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HISTORY OF WOMEN’S STUDIES UNIT AT THE UNIVERSITY OF GUYANA

In 1984 a Women’s Studies Group was launched at the University of Guyana (UG) Turkeyen Campus to generate interest in Women’s Studies and undertake research, teaching and documentation. The members of the Women’s Studies Group worked towards the establishment of the Women’s Studies Unit (WSU) on Campus as a means of furthering their work and impact on campus. This militant group of women scholars and activists were relentless in their drive to ensure that UG come on par with other universities around the world by establishing a Women’s Studies Unit.

The proposal for the Unit was approved by the Social Sciences Academic Board at its meeting of July 14, 1987. After approval was granted for the Unit, and less than one month away from the twenty-fourth year of the University of Guyana’s existence, the Women’s Studies Unit was finally set up in September 1987. As part of its programme the Unit offered four courses; WS 150: Women’s Studies, WS 100: Women and Literature, ENG 550 Twentieth Century Women Writers, and Diploma in Gerontology; all courses related to women. Subsequently the Board approved a proposal for the Unit to be upgraded into an Institute of Women’s Studies, which was intended to expand on what was already in existence as well as to continue to promote Women’s Studies at the tertiary level, but unfortunately, such a progressive move was denied by the then Vice Chancellor, Dr. James Rose.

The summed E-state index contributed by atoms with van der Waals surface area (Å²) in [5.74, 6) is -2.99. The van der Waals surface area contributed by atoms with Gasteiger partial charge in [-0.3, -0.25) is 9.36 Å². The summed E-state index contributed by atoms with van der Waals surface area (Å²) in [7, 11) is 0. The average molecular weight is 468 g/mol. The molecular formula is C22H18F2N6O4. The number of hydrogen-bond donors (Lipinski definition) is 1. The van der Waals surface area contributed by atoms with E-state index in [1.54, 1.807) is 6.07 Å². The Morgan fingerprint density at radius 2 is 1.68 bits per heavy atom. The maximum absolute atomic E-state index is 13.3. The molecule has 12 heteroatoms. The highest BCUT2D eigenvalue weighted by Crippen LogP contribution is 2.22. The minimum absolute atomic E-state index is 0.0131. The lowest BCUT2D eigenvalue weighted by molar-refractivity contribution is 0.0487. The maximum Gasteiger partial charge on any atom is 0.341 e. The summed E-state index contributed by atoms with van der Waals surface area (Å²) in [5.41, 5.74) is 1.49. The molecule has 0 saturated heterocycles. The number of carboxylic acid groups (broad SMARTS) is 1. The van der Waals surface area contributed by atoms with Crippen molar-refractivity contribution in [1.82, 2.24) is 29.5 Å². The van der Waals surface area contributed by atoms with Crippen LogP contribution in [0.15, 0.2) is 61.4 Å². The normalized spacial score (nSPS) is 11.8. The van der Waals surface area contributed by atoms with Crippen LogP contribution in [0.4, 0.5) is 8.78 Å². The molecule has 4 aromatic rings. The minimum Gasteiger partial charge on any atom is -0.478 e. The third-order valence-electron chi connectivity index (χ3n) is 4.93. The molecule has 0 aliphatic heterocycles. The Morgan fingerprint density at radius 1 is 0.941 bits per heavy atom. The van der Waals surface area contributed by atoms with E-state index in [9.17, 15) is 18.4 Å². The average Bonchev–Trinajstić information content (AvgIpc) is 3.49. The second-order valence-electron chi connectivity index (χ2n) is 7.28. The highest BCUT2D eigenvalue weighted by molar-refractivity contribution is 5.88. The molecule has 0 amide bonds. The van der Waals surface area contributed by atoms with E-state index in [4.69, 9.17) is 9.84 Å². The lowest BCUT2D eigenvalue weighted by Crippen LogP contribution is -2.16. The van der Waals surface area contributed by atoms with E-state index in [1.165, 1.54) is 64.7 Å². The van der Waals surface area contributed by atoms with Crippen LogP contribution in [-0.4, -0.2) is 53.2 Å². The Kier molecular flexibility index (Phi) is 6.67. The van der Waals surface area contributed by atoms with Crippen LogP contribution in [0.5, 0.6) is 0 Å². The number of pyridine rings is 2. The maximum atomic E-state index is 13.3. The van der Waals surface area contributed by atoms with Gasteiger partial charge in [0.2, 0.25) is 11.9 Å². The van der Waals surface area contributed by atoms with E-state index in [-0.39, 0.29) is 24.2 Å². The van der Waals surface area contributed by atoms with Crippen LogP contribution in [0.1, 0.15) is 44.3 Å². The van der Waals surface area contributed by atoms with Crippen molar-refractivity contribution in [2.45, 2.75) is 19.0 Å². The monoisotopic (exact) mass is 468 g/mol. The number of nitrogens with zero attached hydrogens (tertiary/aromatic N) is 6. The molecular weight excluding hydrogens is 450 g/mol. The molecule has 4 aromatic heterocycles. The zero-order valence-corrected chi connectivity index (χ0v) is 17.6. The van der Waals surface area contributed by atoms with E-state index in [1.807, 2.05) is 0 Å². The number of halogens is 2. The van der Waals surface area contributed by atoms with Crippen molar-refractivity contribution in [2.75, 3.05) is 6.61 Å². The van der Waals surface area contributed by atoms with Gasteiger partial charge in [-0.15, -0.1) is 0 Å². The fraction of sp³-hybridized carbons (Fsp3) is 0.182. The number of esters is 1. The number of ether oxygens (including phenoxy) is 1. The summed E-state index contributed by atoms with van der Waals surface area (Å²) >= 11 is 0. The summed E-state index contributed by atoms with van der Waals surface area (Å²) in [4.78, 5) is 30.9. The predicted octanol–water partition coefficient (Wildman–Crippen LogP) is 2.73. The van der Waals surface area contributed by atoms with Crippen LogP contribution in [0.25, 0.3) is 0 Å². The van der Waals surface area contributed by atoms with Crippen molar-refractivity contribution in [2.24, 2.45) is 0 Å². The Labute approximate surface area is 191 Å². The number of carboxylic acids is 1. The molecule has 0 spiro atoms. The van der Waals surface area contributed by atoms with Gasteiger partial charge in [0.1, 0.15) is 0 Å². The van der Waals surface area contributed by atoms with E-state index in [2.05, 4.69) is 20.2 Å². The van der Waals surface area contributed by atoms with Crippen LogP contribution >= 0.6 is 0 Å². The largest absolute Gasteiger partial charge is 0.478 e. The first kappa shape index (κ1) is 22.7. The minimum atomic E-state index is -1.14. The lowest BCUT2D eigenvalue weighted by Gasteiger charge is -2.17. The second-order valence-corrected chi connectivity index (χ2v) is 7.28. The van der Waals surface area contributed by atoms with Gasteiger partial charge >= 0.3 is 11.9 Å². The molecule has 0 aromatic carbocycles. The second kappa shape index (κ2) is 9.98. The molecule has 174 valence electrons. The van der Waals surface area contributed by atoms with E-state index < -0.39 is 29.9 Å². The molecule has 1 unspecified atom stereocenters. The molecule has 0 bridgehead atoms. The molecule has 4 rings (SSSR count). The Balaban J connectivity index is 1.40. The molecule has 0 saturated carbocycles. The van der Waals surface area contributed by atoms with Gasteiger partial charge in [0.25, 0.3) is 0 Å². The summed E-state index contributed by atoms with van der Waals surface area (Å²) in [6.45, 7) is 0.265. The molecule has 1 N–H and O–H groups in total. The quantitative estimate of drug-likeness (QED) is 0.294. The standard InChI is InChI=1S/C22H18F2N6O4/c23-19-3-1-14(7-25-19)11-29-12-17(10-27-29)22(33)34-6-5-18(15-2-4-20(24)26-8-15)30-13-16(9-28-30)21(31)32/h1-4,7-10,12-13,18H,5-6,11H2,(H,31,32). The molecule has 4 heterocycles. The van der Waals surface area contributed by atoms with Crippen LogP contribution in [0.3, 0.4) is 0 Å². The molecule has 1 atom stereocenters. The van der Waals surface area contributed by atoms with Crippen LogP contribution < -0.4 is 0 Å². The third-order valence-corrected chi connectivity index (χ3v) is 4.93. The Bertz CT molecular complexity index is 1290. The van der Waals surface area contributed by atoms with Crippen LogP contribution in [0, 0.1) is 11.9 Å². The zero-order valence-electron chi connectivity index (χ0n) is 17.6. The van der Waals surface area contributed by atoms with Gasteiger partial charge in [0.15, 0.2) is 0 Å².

For administrative purposes the Unit was located in the Faculty of Social Sciences for quite some time. As a matter of fact during its unfledged years the Unit was moved from one location to the next within the Faculty of Social Sciences. As such the Unit has never been able to settle and evolve into a fully developed Unit because of the many other challenges it faced; physical space apart. Finally in late 2005 the Unit was almost on the verge of being closed down because the said Vice Chancellor was of the belief that the Unit was not functioning effectively. However, it managed to survive that ordeal and in January 2006 WSU was merged with the Institute of Development Studies (IDS) which is currently being housed in the Faculty of Technology.

 

HISTORY OF WOMEN’S STUDIES UNIT AT THE UNIVERSITY OF GUYANA

In 1984 a Women’s Studies Group was launched at the University of Guyana (UG) Turkeyen Campus to generate interest in Women’s Studies and undertake research, teaching and documentation. The members of the Women’s Studies Group worked towards the establishment of the Women’s Studies Unit (WSU) on Campus as a means of furthering their work and impact on campus. This militant group of women scholars and activists were relentless in their drive to ensure that UG come on par with other universities around the world by establishing a Women’s Studies Unit.

The proposal for the Unit was approved by the Social Sciences Academic Board at its meeting of July 14, 1987. After approval was granted for the Unit, and less than one month away from the twenty-fourth year of the University of Guyana’s existence, the Women’s Studies Unit was finally set up in September 1987. As part of its programme the Unit offered four courses; WS 150: Women’s Studies, WS 100: Women and Literature, ENG 550 Twentieth Century Women Writers, and Diploma in Gerontology; all courses related to women. Subsequently the Board approved a proposal for the Unit to be upgraded into an Institute of Women’s Studies, which was intended to expand on what was already in existence as well as to continue to promote Women’s Studies at the tertiary level, but unfortunately, such a progressive move was denied by the then Vice Chancellor, Dr. James Rose.